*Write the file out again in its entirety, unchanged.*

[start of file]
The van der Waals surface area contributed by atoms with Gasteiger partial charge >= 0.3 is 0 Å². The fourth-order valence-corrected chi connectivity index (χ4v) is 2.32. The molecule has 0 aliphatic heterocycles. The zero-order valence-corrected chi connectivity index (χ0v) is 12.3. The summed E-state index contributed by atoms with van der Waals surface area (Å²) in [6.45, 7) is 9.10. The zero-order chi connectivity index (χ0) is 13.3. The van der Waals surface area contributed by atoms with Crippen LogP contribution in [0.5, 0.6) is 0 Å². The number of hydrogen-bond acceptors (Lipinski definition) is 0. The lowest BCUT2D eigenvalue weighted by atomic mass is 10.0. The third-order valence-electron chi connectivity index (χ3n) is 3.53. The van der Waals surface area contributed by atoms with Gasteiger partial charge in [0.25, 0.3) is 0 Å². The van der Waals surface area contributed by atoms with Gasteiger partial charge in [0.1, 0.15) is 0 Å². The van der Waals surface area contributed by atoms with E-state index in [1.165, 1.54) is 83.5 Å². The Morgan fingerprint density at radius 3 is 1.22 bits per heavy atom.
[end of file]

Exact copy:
The van der Waals surface area contributed by atoms with Gasteiger partial charge >= 0.3 is 0 Å². The fourth-order valence-corrected chi connectivity index (χ4v) is 2.32. The molecule has 0 aliphatic heterocycles. The zero-order valence-corrected chi connectivity index (χ0v) is 12.3. The summed E-state index contributed by atoms with van der Waals surface area (Å²) in [6.45, 7) is 9.10. The zero-order chi connectivity index (χ0) is 13.3. The van der Waals surface area contributed by atoms with Crippen LogP contribution in [0.5, 0.6) is 0 Å². The number of hydrogen-bond acceptors (Lipinski definition) is 0. The lowest BCUT2D eigenvalue weighted by atomic mass is 10.0. The third-order valence-electron chi connectivity index (χ3n) is 3.53. The van der Waals surface area contributed by atoms with Gasteiger partial charge in [0.25, 0.3) is 0 Å². The van der Waals surface area contributed by atoms with Gasteiger partial charge in [0.1, 0.15) is 0 Å². The van der Waals surface area contributed by atoms with E-state index in [1.165, 1.54) is 83.5 Å². The Morgan fingerprint density at radius 3 is 1.22 bits per heavy atom.